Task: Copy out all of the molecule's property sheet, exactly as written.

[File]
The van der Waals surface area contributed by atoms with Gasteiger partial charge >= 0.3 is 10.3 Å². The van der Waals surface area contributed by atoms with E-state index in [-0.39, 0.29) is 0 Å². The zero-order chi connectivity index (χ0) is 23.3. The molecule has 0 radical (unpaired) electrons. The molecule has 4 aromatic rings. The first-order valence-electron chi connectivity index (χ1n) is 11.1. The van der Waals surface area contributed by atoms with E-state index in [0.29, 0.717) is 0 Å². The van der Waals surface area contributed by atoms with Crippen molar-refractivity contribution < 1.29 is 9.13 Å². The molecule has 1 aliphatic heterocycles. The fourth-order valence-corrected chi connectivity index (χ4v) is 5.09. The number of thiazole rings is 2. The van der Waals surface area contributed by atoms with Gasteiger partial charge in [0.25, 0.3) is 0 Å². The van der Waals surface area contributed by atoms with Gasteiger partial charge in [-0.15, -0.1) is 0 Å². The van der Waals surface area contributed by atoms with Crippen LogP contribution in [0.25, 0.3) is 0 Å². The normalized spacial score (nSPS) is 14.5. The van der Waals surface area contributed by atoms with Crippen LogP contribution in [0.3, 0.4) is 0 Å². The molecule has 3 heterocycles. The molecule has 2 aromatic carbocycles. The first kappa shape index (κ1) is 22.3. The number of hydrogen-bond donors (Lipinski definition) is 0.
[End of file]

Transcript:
The van der Waals surface area contributed by atoms with Gasteiger partial charge >= 0.3 is 10.3 Å². The van der Waals surface area contributed by atoms with E-state index in [-0.39, 0.29) is 0 Å². The zero-order chi connectivity index (χ0) is 23.3. The molecule has 0 radical (unpaired) electrons. The molecule has 4 aromatic rings. The first-order valence-electron chi connectivity index (χ1n) is 11.1. The van der Waals surface area contributed by atoms with E-state index in [0.29, 0.717) is 0 Å². The van der Waals surface area contributed by atoms with Crippen molar-refractivity contribution < 1.29 is 9.13 Å². The molecule has 1 aliphatic heterocycles. The fourth-order valence-corrected chi connectivity index (χ4v) is 5.09. The number of thiazole rings is 2. The van der Waals surface area contributed by atoms with Gasteiger partial charge in [0.25, 0.3) is 0 Å². The van der Waals surface area contributed by atoms with Gasteiger partial charge in [-0.15, -0.1) is 0 Å². The van der Waals surface area contributed by atoms with Crippen LogP contribution in [0.25, 0.3) is 0 Å². The normalized spacial score (nSPS) is 14.5. The van der Waals surface area contributed by atoms with Crippen LogP contribution in [0.3, 0.4) is 0 Å². The molecule has 3 heterocycles. The molecule has 2 aromatic carbocycles. The first kappa shape index (κ1) is 22.3. The number of hydrogen-bond donors (Lipinski definition) is 0.